Backpack Strap in Cognac, Noir and Cotton Candy – $50


Short Strap in Cognac, Noir, Cotton Candy – $20


Wide Strap in Cognac, Noir and Cotton Candy – $35


Fanny Strap in Cognac, Noir and Cotton Candy – $25


BFF Heart in Noir – $45


Luggage Tag in Cognac, Noir and Cotton Candy – $20


Long Tassel in Cognac, Noir and Cotton Candy – $35


Short Tassel in Cognac, Noir and Cotton Candy – $25


Paperclip Chain – $120


Charms – $30-$50

Gold_bar_front_large.jpgAll available online at


Photo Credit – and @popandsuki and @ninadobrev on Instagram



Vogue 100: A Century of Style is an exhibition not to be missed! The exhibition previously housed in The National Portrait Gallery, London, has ventured up North and can now be found in the beautiful and dainty Manchester Art Gallery. The exhibition is a remarkable and diverse showcase of a wide array of photography commissioned by the fashion bible itself to celebrate its one hundredth year with pieces dating back to when the magazine first hit our shelves in 1916. Homage was paid to each defining decade with monutmental pieces featuring influential people from each era on display. This exhibition allows you to truly immerse yourself in the past and present of the century old magazine. Each shot was unique, intriguing and beautiful. The exhibition housed the work of some of the worlds most acclaimed photographers, including Tim Walker, Mario Testino and David Bailey. There were shots of fashions favourites including Kate Moss, Cara Delevingne and the late Alexander McQueen, and many other famous faces including Kiera Knightley, Winona Ryder and the Duchess of Cambridge, who graced the 100th issue of this timeless magazine.

My personal favourites included the display of covers from every decade since the publication began in 1916. It allowed you to accurately asses how the magazine has evolved since its first print a century ago. The 1962 edition particularly stood out to me as this issue saw one of the last editorial shoots of one of my icons before her untimely death, the stunning Marilyn Monroe. The black and white shots encaptured Marilyn’s inner turmoil but also her grace and beauty. I was surprised by the simplicity of the shots in which she seemed so vulnerable and pensive, a side we rarely see of the troubled star.

Another favourite was a black and white shot from 1991 by Herb Ritts featuring another of my icons, Winona Ryder. Winona is wearing a delicate and dainty tutu whilst stood on a picnic bench outside of the home she shared with Jonny Depp at the time. The contrast of the white ballet wear with the dark natural surroundings particularly intrigued me, as did Winona’s awkward stance not like that of a graceful ballerina.

I would recommend this stunning collection containing some of the world’s finest photography to any fashion lover or photography enthusiast. I can assure you it will not disappoint. Vogue 100: A Century of Style is at Manchester Art Gallery until the 30th of October 2016.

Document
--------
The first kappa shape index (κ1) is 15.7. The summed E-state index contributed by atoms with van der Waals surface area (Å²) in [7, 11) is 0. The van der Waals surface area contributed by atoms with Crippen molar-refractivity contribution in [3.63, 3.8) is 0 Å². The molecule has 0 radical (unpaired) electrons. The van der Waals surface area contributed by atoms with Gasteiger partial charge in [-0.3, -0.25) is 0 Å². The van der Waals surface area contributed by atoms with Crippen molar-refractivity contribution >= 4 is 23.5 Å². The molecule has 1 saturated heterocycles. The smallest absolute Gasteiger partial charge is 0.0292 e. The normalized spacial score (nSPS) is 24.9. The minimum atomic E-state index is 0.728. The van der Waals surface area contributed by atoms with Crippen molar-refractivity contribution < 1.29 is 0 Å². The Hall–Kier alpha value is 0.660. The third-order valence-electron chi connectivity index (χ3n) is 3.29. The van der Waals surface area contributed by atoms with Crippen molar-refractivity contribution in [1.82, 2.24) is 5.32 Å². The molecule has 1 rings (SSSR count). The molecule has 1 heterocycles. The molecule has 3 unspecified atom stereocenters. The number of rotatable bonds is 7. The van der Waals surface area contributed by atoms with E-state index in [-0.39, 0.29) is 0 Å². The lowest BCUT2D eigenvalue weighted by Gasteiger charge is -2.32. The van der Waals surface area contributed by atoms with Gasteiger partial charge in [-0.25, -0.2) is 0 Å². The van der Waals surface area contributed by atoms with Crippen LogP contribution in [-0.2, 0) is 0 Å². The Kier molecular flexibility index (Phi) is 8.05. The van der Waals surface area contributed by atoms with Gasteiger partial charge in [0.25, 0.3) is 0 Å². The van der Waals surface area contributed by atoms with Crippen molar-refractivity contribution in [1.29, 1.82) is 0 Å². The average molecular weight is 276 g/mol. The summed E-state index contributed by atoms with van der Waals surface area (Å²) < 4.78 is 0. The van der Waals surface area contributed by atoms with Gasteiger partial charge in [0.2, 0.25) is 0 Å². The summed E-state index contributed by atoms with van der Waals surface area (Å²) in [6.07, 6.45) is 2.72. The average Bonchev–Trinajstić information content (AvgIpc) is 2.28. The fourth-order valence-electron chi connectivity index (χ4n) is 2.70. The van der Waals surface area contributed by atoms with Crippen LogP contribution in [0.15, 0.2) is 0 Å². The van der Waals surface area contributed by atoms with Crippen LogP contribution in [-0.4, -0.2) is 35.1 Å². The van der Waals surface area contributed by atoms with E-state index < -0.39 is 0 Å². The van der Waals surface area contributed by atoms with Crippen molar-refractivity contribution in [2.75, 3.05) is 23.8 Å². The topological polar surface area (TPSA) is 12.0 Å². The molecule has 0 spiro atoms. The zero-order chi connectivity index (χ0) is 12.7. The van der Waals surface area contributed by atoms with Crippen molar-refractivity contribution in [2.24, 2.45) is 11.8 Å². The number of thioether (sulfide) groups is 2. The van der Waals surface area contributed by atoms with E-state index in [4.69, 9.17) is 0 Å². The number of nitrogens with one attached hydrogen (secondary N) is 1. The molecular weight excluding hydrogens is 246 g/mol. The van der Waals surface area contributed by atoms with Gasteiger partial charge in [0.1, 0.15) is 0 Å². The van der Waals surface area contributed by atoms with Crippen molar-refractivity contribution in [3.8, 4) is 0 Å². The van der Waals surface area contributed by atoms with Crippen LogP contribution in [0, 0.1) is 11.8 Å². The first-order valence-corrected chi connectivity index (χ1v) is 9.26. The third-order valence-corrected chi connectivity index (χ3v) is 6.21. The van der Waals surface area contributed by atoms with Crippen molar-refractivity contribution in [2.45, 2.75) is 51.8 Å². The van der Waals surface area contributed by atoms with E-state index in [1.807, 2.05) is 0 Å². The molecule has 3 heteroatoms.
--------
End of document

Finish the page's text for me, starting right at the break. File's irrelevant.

As there was no photography permitted I was not able to get the best shots but I did manage to get some stealth ones with the help of my Mother who managed to snap the Ritts piece of Winona.

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I couldn’t resit purchasing some merch!

The Vogue exhibition wasn’t all Manchester Art Gallery had to offer…

There were pieces on display from up and coming student designers who may well be the next Westwood, McCartney or McQeen and already established Fashion Houses including Commes des Garcons.


Artwork by African artist Boris Nzebo, portraying the unique and complex relationship between urban spaces and its human inhabitants, was also on display.


I couldn’t help feeling nostalgic when I happened upon a piece by one of the Norths finest artists, L.S.Lowry. I was reminded of my childhood wondering the gleaming white halls of the Theatre and Gallery named after the acclaimed artist, to which we would often venture to visit my auntie who worked there. Because of this Lowry’s pieces will always hold a special place in my heart.


And a trip to Manchester wouldn’t be complete without sampling some of the cities tastiest cuisine!

All the culture had us working up an appetite! So we decided to recharge and refuel at Reds True Barbecue. As you enter into the smoky haze of the pit house you are immeidiately hit by the smell of succulent meat sizzling on the grill, which does not lure you into a false sense of security because the food tastes just as good as it smells, if not better, which is a rarity. With a quirky interior and hearty food, a trip to Reds True Barbecue is an overload on the senses, one which I would highly recommend to anyone.